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May 23, 1966

The Acceptance of Clinical Psychology

JAMA. 1966;196(8):742. doi:10.1001/jama.1966.03100210112043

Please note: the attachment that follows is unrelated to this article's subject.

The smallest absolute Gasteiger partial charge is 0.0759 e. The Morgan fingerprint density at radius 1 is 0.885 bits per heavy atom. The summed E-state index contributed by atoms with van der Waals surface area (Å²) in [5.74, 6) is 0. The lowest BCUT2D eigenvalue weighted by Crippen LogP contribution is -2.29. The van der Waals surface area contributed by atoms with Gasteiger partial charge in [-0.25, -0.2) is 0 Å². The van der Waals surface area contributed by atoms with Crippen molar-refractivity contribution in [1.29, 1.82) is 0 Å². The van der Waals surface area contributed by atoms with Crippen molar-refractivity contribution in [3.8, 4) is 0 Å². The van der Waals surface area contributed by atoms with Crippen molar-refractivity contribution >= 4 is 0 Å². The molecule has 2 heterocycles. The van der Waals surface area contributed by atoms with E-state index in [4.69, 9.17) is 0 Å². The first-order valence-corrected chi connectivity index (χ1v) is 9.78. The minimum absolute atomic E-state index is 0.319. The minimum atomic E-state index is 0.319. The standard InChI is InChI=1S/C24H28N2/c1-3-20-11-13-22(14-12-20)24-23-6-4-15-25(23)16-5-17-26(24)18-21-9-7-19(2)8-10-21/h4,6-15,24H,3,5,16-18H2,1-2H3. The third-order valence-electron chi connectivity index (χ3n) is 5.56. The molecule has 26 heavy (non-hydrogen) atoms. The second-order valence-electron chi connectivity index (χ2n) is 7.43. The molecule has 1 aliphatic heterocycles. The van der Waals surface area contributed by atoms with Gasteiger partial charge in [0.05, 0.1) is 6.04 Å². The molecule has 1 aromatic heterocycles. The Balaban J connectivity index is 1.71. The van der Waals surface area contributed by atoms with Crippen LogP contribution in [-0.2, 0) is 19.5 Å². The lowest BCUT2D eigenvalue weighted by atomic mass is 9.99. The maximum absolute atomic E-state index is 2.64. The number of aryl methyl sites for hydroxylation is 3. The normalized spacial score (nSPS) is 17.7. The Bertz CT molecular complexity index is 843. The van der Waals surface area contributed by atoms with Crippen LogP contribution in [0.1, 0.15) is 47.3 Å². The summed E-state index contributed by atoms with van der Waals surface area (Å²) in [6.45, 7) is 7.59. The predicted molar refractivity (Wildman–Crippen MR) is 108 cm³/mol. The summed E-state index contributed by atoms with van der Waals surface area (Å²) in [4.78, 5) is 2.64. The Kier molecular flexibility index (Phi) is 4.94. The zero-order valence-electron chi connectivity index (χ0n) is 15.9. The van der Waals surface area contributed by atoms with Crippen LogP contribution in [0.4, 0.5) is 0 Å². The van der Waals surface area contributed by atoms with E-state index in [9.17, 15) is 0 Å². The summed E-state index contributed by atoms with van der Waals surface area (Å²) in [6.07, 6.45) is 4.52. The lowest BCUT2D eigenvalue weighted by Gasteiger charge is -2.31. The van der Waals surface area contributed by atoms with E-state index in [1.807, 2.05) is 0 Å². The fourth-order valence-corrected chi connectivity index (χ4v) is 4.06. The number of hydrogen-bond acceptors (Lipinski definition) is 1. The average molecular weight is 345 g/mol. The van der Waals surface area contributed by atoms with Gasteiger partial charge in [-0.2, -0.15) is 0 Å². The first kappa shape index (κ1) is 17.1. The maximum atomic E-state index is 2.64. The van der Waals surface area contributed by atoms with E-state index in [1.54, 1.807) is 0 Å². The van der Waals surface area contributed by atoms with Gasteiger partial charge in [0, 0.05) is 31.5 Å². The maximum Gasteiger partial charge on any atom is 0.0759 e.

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To the Editor:—  Dr. Herman A. Dickel's fine, conciliatory article (195:365, 1966) on "The Physician and the Clinical Psychologist," opens up an important question: "During the past century, for several reasons, the medical profession has not shown the same interest in mental health as it has in physical health." It is a basic principle of medicine that if one knows the reasons for a disease, one is on the best road to achieving a cure. This is also true in regard to achieving insight and success in the areas of the physical and cultural sciences.The student of the history of medicine and of the sciences knows that there have been periods lasting decades during which leanings toward physical factors alternated with similar periods of leanings toward psychological and mental factors. Before the beginning of the present century a strongly physical orientation prevailed. The scientific slogan in the field

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